When it comes to children's mental health, things are never black and white.
It’s easier to understand children’s mental health through risk and protective factors. The relationship between these two factors can influence mental health in a substantial way.
In other words, your goal as a parent or carer in promoting your child’s mental health is to reduce risk factors while increasing protective factors. This strategy is known to have a positive effect on children’s mental development.
Let’s try to understand the influence risk and protective factors can have to your child’s wellbeing.
Understanding risk and protective factors
Environmental factors play an important part in your children’s development (both physical and mental).
As complex as the relationship between risk and protective mental health factors can be, it’s important to understand one simple rule. Risk factors increase the likelihood of mental health difficulties while protective factors balance out the risks for mental health difficulties.
How can you identify these two types of risks in your own family environment?
Let’s take a look at some their characteristics and a few examples...
- Mental health risk factors are the liabilities in your child’s environment. They can increase the chance of mental health difficulties down the line. These may be specific events that threaten your child’s emotional or social development. They may include events like:
- Family conflict or separation
- Parents or carers suffering from mental health difficulties
- Experiencing natural disasters, stressful events, trauma or abuse
- The lack of social support such as a supportive family and close friends
Sometimes these risk factors can seem out of a parent’s or carer’s control. The best solution whenever struggling with these events is to ask for help. Reaching out for help is a sign of strength and the first step to recovery. There are so many great organisations that are not only helpful but also willing to give a hand.
Tip: Addressing risk factors as early as possible can have a tremendous influence on your child’s mental and physical wellbeing.
- Mental health protective factors encourage a stable environment for your child. Protective factors can balance out the risks, offering you a certain amount of control over the prevention of mental health difficulties. They help build a family environment that nurtures resilience. Resilience is the ability to bounce back and recover from life's difficulties. Protective factors include:
- A stable and warm home environment
- Supportive parents or carers
- Ambition to overcome life challenges
- Supportive community: family, close friends and neighbours
- Routine and consistency
Knowing how mental health risk and protective factors can influence your child’s mental health can help parents in a number of ways. They can plan and support those resources that improve their child’s wellbeing.
Parents can focus on creating a supportive family environment for their children. A warm home environment can increase your children’s sense of belonging and connection, which can protect children from emotional vulnerabilities.
Try to assist your child’s social and emotional development. Initiate activities that promote a healthy development and celebrate developmental milestones. This will strengthen the bond with your child. Most of the time, strong family relationships promote healthy emotional development.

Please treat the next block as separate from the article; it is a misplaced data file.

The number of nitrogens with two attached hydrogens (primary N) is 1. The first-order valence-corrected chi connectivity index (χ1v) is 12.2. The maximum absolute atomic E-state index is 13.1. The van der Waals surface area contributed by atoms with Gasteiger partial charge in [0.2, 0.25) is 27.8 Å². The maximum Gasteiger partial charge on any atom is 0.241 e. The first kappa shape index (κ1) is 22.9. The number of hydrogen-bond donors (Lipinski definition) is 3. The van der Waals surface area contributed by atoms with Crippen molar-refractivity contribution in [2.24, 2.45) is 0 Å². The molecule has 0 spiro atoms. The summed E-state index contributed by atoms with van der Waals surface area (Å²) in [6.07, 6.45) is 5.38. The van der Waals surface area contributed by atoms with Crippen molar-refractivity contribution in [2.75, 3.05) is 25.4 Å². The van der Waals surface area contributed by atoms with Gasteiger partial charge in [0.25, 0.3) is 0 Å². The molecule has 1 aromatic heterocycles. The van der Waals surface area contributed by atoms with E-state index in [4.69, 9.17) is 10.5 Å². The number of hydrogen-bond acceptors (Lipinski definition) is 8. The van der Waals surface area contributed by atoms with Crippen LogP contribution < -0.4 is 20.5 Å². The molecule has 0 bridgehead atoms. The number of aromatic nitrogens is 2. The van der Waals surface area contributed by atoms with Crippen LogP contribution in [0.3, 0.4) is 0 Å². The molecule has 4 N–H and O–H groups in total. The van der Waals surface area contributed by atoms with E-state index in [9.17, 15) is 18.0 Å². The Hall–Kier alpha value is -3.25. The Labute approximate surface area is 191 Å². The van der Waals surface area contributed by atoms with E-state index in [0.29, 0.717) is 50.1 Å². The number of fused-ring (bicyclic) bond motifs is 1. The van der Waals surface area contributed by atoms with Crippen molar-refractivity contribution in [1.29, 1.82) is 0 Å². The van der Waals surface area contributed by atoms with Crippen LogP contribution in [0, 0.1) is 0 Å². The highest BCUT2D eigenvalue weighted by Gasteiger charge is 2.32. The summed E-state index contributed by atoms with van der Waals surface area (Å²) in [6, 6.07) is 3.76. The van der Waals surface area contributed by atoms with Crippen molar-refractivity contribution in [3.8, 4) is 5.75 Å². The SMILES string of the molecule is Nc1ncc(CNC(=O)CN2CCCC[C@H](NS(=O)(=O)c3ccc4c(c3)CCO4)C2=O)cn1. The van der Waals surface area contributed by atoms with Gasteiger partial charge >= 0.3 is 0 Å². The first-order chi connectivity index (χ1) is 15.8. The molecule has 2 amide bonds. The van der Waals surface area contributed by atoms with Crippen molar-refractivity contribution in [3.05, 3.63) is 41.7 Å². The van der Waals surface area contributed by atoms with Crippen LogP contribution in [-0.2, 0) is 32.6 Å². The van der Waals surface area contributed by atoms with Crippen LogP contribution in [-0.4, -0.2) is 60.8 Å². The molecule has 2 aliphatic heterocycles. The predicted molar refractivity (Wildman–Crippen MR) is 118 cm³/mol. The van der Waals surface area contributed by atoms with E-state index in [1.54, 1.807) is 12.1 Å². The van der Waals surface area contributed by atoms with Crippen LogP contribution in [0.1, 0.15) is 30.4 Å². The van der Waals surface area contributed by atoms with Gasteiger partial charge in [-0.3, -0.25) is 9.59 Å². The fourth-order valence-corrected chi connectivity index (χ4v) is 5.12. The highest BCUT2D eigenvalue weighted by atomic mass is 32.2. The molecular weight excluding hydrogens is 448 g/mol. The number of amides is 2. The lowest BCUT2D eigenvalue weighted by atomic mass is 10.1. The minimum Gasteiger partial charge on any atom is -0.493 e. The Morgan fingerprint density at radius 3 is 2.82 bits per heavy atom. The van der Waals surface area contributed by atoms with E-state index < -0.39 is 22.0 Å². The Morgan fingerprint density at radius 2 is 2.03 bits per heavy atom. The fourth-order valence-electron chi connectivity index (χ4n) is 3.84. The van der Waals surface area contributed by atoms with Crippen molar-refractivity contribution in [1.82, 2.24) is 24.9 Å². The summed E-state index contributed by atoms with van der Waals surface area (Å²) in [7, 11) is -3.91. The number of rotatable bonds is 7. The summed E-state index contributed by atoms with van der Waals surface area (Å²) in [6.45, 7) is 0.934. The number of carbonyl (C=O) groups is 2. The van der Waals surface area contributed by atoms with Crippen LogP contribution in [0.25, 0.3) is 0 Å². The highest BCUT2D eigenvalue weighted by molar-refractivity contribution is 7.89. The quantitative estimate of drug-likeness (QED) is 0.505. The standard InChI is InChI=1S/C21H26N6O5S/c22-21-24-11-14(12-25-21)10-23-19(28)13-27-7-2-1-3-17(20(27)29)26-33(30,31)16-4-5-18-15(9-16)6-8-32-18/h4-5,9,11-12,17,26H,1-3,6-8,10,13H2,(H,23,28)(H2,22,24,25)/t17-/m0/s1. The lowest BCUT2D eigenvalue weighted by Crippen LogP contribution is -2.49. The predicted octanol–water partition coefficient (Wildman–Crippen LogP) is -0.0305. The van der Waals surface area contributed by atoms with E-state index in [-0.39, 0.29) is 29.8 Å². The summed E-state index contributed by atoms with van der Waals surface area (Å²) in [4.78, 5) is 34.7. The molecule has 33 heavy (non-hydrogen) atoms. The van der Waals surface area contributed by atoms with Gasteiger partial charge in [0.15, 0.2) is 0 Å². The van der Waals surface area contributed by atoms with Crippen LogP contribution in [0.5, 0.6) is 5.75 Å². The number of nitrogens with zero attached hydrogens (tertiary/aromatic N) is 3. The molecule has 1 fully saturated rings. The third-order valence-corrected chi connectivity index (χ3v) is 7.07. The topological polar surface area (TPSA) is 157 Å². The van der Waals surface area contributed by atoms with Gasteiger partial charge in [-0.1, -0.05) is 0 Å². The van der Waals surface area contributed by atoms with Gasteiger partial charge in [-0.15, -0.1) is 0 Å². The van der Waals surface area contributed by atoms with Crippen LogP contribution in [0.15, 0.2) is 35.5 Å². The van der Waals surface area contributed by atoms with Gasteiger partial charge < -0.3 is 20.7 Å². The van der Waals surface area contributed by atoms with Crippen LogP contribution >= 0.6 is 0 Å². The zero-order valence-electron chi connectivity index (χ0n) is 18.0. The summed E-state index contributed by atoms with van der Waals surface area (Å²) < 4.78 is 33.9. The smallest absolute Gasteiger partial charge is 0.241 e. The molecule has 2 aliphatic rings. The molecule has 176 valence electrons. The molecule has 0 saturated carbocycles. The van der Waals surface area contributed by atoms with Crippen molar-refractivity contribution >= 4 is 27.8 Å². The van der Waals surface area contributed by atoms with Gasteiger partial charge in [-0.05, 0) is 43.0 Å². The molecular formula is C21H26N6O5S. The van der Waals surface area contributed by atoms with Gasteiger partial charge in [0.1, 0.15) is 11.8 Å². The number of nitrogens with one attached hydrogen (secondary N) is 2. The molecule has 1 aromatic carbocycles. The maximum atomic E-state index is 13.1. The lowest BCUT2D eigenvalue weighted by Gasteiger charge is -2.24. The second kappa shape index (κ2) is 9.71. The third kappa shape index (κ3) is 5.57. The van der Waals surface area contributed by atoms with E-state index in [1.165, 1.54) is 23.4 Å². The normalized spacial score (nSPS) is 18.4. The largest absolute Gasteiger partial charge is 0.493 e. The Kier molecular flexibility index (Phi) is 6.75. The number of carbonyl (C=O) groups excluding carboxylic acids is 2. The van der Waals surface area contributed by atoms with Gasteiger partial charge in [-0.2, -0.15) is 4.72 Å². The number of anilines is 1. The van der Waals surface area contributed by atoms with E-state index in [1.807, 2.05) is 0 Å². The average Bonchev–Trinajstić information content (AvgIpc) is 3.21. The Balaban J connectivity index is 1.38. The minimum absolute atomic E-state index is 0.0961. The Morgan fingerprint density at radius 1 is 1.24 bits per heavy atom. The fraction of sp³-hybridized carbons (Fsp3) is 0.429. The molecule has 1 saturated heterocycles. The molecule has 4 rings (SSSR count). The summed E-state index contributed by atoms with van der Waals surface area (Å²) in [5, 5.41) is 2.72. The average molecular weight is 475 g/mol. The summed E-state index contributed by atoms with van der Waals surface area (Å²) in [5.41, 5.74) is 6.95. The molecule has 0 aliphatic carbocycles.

How can parents and carers promote their child’s mental health?
Understanding the factors that influence your child’s well being is the first step in promoting your child’s mental health.
Finding practical ways to do it is the next step.
How can you find practical ways to promote their mental health? Here are a few effective ways you can try…
Teach and help your child to understand, express and manage their feelings. It will help them create healthy coping mechanisms;
Talk about your child’s feelings and try to understand and respect them. This will create a strong bond between you and your child, which will help them feel safe and protected;
You can help your child to cope with difficult situations by being supportive;
Teach and help your child to understand stress, loss and grief are normal emotions we all go through in life;
Try to create and maintain routines, as this will create a consistent environment that can help your child feel safe;
Create and maintain a supportive relationship with close family members, it will create a secure environment for your child;
Encourage and initiate activities that stimulate your child’s social and emotional skills, such as expressing and managing their emotions. Be on the lookout for fun and interesting ways to stimulate their emotional development;
Look for opportunities to build partnerships and relationships with other parents and carers to support your child;
Observe your child’s behaviours and whenever you notice concerning tendencies, don’t hesitate to ask for specialised help.
Mental health difficulties can seem overwhelming and scary. The good news is that a supportive and stable environment can go a long way when it comes to supporting your child’s wellbeing.
It’s important to be involved in your child’s development and pay attention to their tendencies and behaviours. Whenever there’s cause for concern don’t hesitate to ask for specialised help. It can make a big difference in your family's life.
Remember, struggles are meant to be shared.
Content for this article was provided by: KidsMatter Early Childhood. Click here to read a more in-depth article on this topic